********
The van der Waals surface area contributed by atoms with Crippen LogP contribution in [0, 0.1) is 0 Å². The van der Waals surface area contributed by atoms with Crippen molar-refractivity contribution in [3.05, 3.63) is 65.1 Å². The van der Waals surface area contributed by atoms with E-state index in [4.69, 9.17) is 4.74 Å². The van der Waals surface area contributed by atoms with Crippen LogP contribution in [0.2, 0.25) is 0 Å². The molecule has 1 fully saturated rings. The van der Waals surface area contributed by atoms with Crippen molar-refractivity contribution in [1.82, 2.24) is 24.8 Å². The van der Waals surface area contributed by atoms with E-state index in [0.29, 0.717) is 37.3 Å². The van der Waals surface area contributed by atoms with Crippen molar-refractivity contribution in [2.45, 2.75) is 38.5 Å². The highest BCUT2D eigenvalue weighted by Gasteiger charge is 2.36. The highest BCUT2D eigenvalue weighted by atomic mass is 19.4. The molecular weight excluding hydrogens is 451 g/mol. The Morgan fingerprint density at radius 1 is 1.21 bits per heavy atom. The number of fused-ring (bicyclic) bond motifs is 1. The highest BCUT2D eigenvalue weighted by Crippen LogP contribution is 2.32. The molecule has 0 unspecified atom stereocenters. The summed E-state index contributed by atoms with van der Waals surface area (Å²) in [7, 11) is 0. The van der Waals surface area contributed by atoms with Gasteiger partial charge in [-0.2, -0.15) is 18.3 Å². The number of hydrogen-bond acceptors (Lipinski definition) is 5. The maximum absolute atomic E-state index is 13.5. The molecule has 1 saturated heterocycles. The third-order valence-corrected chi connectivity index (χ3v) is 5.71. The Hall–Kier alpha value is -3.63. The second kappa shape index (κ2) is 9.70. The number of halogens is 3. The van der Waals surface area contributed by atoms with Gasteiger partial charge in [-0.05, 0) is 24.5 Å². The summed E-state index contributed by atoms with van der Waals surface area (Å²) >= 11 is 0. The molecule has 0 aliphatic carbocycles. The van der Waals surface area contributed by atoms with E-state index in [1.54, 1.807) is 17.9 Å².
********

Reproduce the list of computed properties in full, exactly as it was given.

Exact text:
The van der Waals surface area contributed by atoms with Crippen LogP contribution in [0, 0.1) is 0 Å². The van der Waals surface area contributed by atoms with Crippen molar-refractivity contribution in [3.05, 3.63) is 65.1 Å². The van der Waals surface area contributed by atoms with E-state index in [4.69, 9.17) is 4.74 Å². The van der Waals surface area contributed by atoms with Crippen LogP contribution in [0.2, 0.25) is 0 Å². The molecule has 1 fully saturated rings. The van der Waals surface area contributed by atoms with Crippen molar-refractivity contribution in [1.82, 2.24) is 24.8 Å². The van der Waals surface area contributed by atoms with E-state index in [0.29, 0.717) is 37.3 Å². The van der Waals surface area contributed by atoms with Crippen molar-refractivity contribution in [2.45, 2.75) is 38.5 Å². The highest BCUT2D eigenvalue weighted by Gasteiger charge is 2.36. The highest BCUT2D eigenvalue weighted by atomic mass is 19.4. The molecular weight excluding hydrogens is 451 g/mol. The Morgan fingerprint density at radius 1 is 1.21 bits per heavy atom. The number of fused-ring (bicyclic) bond motifs is 1. The highest BCUT2D eigenvalue weighted by Crippen LogP contribution is 2.32. The molecule has 0 unspecified atom stereocenters. The summed E-state index contributed by atoms with van der Waals surface area (Å²) in [7, 11) is 0. The van der Waals surface area contributed by atoms with Gasteiger partial charge in [-0.2, -0.15) is 18.3 Å². The number of hydrogen-bond acceptors (Lipinski definition) is 5. The maximum absolute atomic E-state index is 13.5. The molecule has 1 saturated heterocycles. The third-order valence-corrected chi connectivity index (χ3v) is 5.71. The Hall–Kier alpha value is -3.63. The second kappa shape index (κ2) is 9.70. The number of halogens is 3. The van der Waals surface area contributed by atoms with Gasteiger partial charge in [-0.05, 0) is 24.5 Å². The summed E-state index contributed by atoms with van der Waals surface area (Å²) >= 11 is 0. The molecule has 0 aliphatic carbocycles. The van der Waals surface area contributed by atoms with E-state index in [1.54, 1.807) is 17.9 Å².